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Civil personnel sue BDF Commander for stopping allowances

LEBOGANG MOSIKARE
Segokgo. PIC: KENNEDY RAMOKONE
FRANCISTOWN: Seven Botswana Defence Force (BDF) industrial class workers have instituted a lawsuit against the Commander of the BDF after he allegedly stopped their payment of committed subsistence allowance.

The seven BDF civilian personnel led by Ogomoditse Mokwadi want the BDF to reinstate the allowance and reimburse them all the monies following the termination of the allowance.

The allowance was paid from 2006 but was terminated in 2015.

Giving his evidence in chief at the High Court this week, Jabulani Notice, the Chief Administration Officer of Civilian Personnel at the BDF told Justice Tshegofatso Mogomotsi that he knew the plaintiffs and they were based at the BDF camp in Pandamatenga.

“… The applicants were employed by the BDF during different dates as industrial class workers. After years went by, I discovered that that they stayed at the Ngami camp. I also discovered that they were paid the committed subsistence allowance because of shortage of decent accommodation.

In 2014, the office of the Commander of the BDF resolved that they were not entitled to the allowance because they were employed at Pandamatenga where there was accommodation. The allowance was stopped in 2015,” said Notice when being led by Oeme Moalosi from the Attorney General Chambers who is representing the Commander of the BDF.

Notice further told the court that another reason why the BDF stopped the allowance was because the plaintiffs stay in houses made of asbestos in Ngami, which poses a health hazard to their lives.

Asked by Moalosi whether the BDF had allocated the applicants houses in Ngami, Notice said that he did not know.

“Industrial class workers from Ngami camp are not entitled to get the committed subsistence allowance. It is believed that they go to work from their homes in Pandamatenga village,” said Notice.

Quizzed by Moalosi if the Commander of the BDF ever made an undertaking to provide the applicants with accommodation, Notice stated that he was not aware if the BDF ever promised to avail accommodation to the applicants.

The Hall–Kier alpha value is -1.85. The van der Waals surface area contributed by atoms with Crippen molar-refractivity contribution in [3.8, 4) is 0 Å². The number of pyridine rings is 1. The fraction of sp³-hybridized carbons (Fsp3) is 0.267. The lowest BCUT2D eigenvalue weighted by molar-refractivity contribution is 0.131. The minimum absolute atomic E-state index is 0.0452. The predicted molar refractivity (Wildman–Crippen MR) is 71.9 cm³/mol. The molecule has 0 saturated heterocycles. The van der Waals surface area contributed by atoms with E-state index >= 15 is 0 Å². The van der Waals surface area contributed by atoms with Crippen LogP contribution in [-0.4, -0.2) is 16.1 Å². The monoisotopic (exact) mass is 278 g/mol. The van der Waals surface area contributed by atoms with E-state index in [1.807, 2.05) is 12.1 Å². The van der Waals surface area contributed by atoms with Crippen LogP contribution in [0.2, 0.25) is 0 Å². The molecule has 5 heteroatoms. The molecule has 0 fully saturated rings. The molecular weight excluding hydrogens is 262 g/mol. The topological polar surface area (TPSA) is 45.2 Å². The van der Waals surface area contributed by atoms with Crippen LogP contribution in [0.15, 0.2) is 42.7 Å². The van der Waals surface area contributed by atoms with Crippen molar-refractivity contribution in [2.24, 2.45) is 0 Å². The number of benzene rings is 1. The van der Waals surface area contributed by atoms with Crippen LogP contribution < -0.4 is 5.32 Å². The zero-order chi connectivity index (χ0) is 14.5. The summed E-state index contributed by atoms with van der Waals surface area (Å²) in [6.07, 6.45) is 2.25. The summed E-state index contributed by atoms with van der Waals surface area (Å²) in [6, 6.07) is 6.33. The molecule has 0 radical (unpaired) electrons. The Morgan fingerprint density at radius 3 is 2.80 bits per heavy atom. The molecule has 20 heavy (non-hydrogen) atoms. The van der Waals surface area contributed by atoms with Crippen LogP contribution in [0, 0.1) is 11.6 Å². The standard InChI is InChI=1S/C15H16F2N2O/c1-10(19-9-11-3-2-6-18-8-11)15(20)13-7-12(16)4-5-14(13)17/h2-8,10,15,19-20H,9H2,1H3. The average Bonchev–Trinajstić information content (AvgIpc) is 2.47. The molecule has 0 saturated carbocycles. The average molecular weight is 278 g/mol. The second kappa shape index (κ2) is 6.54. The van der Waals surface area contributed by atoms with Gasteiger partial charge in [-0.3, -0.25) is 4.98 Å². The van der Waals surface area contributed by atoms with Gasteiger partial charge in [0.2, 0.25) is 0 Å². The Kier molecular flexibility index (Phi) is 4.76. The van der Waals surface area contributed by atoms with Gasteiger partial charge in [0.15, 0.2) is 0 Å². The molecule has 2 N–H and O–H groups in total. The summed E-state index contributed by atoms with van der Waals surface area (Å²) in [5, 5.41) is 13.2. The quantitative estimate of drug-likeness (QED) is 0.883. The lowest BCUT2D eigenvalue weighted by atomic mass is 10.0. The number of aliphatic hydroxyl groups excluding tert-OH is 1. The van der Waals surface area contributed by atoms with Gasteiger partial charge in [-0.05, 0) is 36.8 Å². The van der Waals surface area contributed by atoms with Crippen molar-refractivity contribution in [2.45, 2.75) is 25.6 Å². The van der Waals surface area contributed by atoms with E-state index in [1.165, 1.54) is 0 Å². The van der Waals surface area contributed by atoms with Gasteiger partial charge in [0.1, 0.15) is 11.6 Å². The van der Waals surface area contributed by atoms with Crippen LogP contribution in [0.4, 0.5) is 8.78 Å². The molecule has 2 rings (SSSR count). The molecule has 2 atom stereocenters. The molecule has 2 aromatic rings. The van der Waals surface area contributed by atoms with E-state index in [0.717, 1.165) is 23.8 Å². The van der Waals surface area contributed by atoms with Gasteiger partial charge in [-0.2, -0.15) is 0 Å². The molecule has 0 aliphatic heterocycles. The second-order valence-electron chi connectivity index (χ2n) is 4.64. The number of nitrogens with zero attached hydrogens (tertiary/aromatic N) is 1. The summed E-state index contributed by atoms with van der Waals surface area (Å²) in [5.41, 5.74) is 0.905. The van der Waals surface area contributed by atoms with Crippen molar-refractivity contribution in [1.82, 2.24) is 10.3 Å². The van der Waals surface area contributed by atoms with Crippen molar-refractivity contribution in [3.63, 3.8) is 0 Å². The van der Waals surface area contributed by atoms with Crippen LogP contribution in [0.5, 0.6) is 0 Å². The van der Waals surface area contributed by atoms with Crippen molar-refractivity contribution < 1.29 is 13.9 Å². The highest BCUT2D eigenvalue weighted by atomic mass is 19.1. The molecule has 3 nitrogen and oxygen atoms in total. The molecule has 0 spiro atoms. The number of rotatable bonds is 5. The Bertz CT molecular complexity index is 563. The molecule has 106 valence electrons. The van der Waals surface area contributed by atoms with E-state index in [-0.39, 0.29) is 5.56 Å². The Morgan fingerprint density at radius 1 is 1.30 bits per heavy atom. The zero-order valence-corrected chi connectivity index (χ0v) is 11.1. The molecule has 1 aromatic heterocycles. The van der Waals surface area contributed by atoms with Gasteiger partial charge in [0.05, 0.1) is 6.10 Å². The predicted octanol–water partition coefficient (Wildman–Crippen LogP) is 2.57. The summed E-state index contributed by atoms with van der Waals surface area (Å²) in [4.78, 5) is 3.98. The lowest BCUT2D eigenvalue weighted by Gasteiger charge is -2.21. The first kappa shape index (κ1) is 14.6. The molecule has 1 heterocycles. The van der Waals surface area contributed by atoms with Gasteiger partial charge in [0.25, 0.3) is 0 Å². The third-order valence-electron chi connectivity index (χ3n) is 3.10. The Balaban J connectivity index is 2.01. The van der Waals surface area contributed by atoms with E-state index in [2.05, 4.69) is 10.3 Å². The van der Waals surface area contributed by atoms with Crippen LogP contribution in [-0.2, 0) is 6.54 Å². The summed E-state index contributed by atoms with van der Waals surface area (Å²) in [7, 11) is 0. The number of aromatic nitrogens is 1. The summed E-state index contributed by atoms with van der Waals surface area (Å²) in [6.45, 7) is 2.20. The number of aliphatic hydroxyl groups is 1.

Notice explained: “For someone to be provided with accommodation, there is a housing policy which is managed by the housing committee. One has to complete application forms of accommodation and then and then hand the same to the committee for determination.

If one is successful, they will be issued with a certificate of proof residence to show that they have been allocated accommodation. I have never seen the certificate of all of the applicants nor their application forms for accommodation. No one can be allocated accommodation without following this procedure.

I am also not aware if there was any agreement between the BDF and the plaintiffs for the plaintiffs to reside where they are currently staying.”

Sometimes in 2015, Notice added, the plaintiffs were asked to vacate the houses they were staying in at Ngami and were expected to relocate to Pandamatenga village.

“…  As far as I know, the applicants were expected to find their own accommodation in Pandamatenga. I am saying that because in 2014, we toured Pandamatenga and discovered that there was accommodation in Pandamatenga, government offices and a shop were the plaintiffs could purchase their needs.

The BDF camp is situated about eight kilometres away from Pandamatenga village… There is an arrangement for a BDF car to take plaintiffs to and from work.”

Under cross-examination from the plaintiffs’ attorney Tshekiso Tshekiso, Notice said that he has never worked or stayed in Pandamatenga.

Asked by Tshekiso if he was privy to who owns the land at Ngami camp, Notice said he did not know.

Notice said: “Assuming that BDF does not own the land, then it does not have a right to evict the applicants from Ngami. The Commander of the BDF is the one who can know if the land belongs to the BDF or not… I am aware that government has declared Pandamatenga as a remote settlement but I don’t know when the declaration was made.

I am also not privy to the distance between Pandamatenga and the next village or settlement… I am also not privy to the home villages of each of the plaintiffs. I am also not aware of how the applicants ended up occupying houses at the Ngami camp.”